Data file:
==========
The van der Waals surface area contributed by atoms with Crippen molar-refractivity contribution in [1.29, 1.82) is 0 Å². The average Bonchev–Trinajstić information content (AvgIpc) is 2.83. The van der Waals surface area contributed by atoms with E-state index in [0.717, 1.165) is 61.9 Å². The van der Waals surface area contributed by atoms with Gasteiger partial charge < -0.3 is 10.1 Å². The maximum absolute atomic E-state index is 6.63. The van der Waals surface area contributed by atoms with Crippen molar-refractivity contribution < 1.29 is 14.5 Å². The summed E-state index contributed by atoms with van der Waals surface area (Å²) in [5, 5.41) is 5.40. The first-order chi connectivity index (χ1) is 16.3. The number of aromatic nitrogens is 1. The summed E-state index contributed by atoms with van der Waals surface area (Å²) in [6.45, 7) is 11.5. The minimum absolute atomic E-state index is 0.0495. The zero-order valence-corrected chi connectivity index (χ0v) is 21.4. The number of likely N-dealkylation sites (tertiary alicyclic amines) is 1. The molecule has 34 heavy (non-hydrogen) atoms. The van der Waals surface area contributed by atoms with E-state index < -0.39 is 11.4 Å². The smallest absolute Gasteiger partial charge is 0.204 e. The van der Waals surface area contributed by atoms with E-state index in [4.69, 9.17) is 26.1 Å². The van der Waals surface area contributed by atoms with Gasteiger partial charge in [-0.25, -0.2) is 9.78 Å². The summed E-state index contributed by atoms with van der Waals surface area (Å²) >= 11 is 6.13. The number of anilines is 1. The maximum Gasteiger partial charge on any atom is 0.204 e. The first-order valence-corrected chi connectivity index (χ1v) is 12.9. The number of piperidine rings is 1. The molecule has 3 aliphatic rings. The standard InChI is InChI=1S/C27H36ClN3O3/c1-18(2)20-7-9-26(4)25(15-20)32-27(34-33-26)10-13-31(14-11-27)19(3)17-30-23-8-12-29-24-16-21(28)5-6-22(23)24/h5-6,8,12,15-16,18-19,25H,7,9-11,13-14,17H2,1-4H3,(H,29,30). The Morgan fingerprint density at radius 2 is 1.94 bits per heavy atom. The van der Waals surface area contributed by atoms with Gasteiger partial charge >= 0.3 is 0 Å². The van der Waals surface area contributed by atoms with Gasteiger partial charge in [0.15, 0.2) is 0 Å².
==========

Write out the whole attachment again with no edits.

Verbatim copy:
The van der Waals surface area contributed by atoms with Crippen molar-refractivity contribution in [1.29, 1.82) is 0 Å². The average Bonchev–Trinajstić information content (AvgIpc) is 2.83. The van der Waals surface area contributed by atoms with E-state index in [0.717, 1.165) is 61.9 Å². The van der Waals surface area contributed by atoms with Gasteiger partial charge < -0.3 is 10.1 Å². The maximum absolute atomic E-state index is 6.63. The van der Waals surface area contributed by atoms with Crippen molar-refractivity contribution < 1.29 is 14.5 Å². The summed E-state index contributed by atoms with van der Waals surface area (Å²) in [5, 5.41) is 5.40. The first-order chi connectivity index (χ1) is 16.3. The number of aromatic nitrogens is 1. The summed E-state index contributed by atoms with van der Waals surface area (Å²) in [6.45, 7) is 11.5. The minimum absolute atomic E-state index is 0.0495. The zero-order valence-corrected chi connectivity index (χ0v) is 21.4. The number of likely N-dealkylation sites (tertiary alicyclic amines) is 1. The molecule has 34 heavy (non-hydrogen) atoms. The van der Waals surface area contributed by atoms with E-state index < -0.39 is 11.4 Å². The smallest absolute Gasteiger partial charge is 0.204 e. The van der Waals surface area contributed by atoms with E-state index in [4.69, 9.17) is 26.1 Å². The van der Waals surface area contributed by atoms with Gasteiger partial charge in [-0.25, -0.2) is 9.78 Å². The summed E-state index contributed by atoms with van der Waals surface area (Å²) >= 11 is 6.13. The number of anilines is 1. The maximum Gasteiger partial charge on any atom is 0.204 e. The first-order valence-corrected chi connectivity index (χ1v) is 12.9. The number of piperidine rings is 1. The molecule has 3 aliphatic rings. The standard InChI is InChI=1S/C27H36ClN3O3/c1-18(2)20-7-9-26(4)25(15-20)32-27(34-33-26)10-13-31(14-11-27)19(3)17-30-23-8-12-29-24-16-21(28)5-6-22(23)24/h5-6,8,12,15-16,18-19,25H,7,9-11,13-14,17H2,1-4H3,(H,29,30). The Morgan fingerprint density at radius 2 is 1.94 bits per heavy atom. The van der Waals surface area contributed by atoms with Gasteiger partial charge >= 0.3 is 0 Å². The van der Waals surface area contributed by atoms with Gasteiger partial charge in [0.15, 0.2) is 0 Å².